STRATEGY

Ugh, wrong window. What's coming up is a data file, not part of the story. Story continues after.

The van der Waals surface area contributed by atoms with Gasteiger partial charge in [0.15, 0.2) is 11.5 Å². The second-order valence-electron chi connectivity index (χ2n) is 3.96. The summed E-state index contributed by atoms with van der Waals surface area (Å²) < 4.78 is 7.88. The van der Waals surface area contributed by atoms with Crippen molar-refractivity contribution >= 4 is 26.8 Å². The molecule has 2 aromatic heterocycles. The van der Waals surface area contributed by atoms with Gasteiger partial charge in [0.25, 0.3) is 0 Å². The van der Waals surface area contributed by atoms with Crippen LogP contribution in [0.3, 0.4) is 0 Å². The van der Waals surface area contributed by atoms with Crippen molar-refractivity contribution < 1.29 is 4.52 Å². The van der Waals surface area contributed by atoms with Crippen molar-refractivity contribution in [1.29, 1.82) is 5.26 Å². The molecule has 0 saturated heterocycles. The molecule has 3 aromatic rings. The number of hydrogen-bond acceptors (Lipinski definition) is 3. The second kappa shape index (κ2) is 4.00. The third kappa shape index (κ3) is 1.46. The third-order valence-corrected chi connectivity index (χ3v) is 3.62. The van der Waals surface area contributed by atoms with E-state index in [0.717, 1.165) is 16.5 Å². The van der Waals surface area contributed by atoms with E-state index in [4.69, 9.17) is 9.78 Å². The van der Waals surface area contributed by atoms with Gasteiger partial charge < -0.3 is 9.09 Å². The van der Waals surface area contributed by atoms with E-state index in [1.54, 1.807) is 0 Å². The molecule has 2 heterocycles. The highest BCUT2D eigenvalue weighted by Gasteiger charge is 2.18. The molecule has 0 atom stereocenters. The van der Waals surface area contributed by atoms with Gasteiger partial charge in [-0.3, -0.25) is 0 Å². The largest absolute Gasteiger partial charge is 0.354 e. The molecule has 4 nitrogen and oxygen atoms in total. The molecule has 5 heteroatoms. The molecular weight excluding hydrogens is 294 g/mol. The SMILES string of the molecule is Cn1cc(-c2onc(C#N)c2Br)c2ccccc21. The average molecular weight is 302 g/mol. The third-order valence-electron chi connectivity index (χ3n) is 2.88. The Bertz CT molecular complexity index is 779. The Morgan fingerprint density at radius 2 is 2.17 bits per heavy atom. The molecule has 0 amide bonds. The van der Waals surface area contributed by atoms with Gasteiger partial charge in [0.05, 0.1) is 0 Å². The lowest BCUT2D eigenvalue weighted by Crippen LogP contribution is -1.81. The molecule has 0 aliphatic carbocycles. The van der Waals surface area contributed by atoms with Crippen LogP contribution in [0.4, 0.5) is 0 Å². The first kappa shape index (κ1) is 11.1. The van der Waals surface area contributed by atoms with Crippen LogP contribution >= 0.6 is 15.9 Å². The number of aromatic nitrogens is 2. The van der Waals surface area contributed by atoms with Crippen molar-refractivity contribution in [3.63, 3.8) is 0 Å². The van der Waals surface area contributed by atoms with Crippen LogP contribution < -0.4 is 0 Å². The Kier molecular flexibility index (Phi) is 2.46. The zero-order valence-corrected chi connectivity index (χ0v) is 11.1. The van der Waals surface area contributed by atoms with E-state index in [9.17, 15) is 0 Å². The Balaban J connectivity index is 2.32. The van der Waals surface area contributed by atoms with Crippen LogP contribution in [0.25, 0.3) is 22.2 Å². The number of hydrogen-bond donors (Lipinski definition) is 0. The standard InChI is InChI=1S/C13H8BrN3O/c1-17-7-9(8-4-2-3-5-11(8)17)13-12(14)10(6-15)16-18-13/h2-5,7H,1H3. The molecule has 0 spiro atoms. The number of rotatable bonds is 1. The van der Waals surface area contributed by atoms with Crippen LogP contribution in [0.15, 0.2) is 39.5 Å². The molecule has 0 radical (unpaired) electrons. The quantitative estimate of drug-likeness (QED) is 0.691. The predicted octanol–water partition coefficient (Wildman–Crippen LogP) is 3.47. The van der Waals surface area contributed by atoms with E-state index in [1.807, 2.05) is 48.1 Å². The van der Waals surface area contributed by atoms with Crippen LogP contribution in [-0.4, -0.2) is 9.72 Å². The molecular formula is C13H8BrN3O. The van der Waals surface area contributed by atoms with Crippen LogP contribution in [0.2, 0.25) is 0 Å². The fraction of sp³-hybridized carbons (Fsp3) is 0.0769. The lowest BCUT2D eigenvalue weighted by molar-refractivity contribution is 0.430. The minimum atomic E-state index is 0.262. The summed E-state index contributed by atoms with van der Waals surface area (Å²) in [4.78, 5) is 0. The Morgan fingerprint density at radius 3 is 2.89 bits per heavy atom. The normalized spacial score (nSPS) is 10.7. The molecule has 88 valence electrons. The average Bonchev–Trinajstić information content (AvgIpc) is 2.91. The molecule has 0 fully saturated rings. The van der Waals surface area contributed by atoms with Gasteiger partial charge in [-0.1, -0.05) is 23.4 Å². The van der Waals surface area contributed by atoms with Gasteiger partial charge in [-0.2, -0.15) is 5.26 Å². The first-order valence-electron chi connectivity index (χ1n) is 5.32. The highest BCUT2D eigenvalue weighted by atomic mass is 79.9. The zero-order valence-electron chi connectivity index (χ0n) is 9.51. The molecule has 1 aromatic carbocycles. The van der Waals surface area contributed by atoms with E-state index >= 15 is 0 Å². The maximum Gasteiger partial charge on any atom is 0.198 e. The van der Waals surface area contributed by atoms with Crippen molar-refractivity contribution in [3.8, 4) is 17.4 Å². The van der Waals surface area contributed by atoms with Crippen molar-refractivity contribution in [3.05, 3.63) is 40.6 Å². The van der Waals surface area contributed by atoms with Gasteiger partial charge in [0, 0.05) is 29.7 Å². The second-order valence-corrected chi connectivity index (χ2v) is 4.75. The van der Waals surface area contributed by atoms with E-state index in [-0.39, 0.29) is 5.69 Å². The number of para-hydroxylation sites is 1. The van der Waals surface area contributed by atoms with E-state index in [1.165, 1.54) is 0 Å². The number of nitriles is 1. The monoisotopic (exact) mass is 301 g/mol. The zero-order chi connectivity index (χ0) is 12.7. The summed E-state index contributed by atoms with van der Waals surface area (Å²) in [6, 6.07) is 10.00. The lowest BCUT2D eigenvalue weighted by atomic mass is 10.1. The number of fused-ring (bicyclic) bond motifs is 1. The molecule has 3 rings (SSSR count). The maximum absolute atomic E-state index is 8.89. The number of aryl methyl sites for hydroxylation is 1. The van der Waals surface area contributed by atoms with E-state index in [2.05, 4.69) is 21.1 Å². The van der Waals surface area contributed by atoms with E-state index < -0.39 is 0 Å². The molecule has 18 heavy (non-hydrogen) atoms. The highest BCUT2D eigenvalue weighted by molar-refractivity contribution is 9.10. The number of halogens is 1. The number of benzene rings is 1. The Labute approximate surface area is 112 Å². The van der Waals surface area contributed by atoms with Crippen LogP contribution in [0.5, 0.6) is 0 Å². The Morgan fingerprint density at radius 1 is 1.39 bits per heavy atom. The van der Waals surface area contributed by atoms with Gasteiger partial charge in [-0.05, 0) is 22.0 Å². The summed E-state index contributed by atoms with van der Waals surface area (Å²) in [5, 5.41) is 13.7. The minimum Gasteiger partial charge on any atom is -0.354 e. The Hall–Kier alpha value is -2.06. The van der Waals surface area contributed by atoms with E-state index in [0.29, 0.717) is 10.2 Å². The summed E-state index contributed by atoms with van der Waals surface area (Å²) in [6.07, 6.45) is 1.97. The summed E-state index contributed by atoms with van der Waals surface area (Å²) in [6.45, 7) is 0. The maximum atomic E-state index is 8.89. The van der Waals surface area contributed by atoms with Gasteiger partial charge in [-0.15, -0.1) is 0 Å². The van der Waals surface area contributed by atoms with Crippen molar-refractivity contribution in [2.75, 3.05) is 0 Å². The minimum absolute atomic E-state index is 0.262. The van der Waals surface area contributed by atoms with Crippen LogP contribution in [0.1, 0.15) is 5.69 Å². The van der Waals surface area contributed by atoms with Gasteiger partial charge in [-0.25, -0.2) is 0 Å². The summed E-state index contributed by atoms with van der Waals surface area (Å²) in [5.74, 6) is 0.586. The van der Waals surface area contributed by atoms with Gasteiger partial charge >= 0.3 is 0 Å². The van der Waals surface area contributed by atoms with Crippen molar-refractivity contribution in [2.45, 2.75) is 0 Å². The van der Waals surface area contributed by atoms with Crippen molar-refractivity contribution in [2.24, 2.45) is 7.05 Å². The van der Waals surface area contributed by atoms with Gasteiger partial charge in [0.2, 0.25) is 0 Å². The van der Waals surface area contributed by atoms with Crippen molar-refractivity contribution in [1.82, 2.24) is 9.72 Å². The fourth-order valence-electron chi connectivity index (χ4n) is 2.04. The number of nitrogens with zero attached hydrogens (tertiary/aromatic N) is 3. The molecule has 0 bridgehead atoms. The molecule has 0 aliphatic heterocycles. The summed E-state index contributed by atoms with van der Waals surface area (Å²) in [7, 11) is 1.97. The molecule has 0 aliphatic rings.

Section 486(3) of the Criminal Code of Canada mandates that judges or justices must provide reasons for not issuing an order for a victim/witness of an offence under specific sections to testify without being in the presence of the accused. This provision recognizes the need to protect vulnerable witnesses in certain offences, including sexual assault and exploitation, from further trauma resulting from testifying. However, before applying for an order, the prosecutor or the accused must consider several strategic considerations that could affect the outcome of their cases. One strategic consideration is the credibility of the victim/witness. Prosecutors must assess the strength of the case, particularly the complainant's testimony, to determine whether an order under subsection (1) would impact the case's credibility adversely. This consideration is especially critical when the victim's/vulnerable witness's testimony is the Crown's primary evidence, and the defendant's credibility is strong. In such cases, an order prohibiting the accused from being present during the testimony could weaken the case, leading to acquittal. Another strategic consideration is the impact of the order on defendant's Charter rights. Orders limiting the right to face accusers is viewed to infringe Charter section 7 rights of the defendant. Therefore, a judge might consider issuing a section 486(3) order, only if they are convinced that there are no alternatives that do not infringe the accused's rights. Therefore, prosecutors should consider whether issuing an order could infringe constitutional rights, and whether the gain is worth it in the prosecution's make or break components. The victim's interests and desires also must be considered when seeking an order. The Crown must determine whether the witness is willing and able to testify without the defendant's presence and check whether the order might cause them to refuse to testify or reduce the complainant's eagerness to press for the prosecution. In some cases, victims might not desire a section 486(3) order. Hence, prosecutors should consider whether a victim's interests will be best served by an order, or their testimony is better heard in the presence of the accused. The impact of an order on the expedited and effective administration of justice is another strategic consideration. The trial process is known to be relatively slow and time-consuming. Adding a section 486(3) order could further prolong the trial process, and if granted but subsequently appealed, can cause significant delays, which may be prejudicial to both parties. Prosecutors must ask themselves whether the delay and complexity that might arise from seeking such an order are worth it. In conclusion, deciding whether to apply for an order under section 486(3) of the Criminal Code of Canada requires a careful weighing of several strategic considerations. In light of these considerations, prosecutors should determine whether it is an appropriate avenue to pursue, whether it is in the interests of justice and victim safety in context, and whether it is consistent with our legal system's constitutional norms. Similarly, defendants and their lawyers may wish to assess the advisability to contest the making of the order on constitutional grounds or oppose it on the grounds of their particular case's strength and circumstances.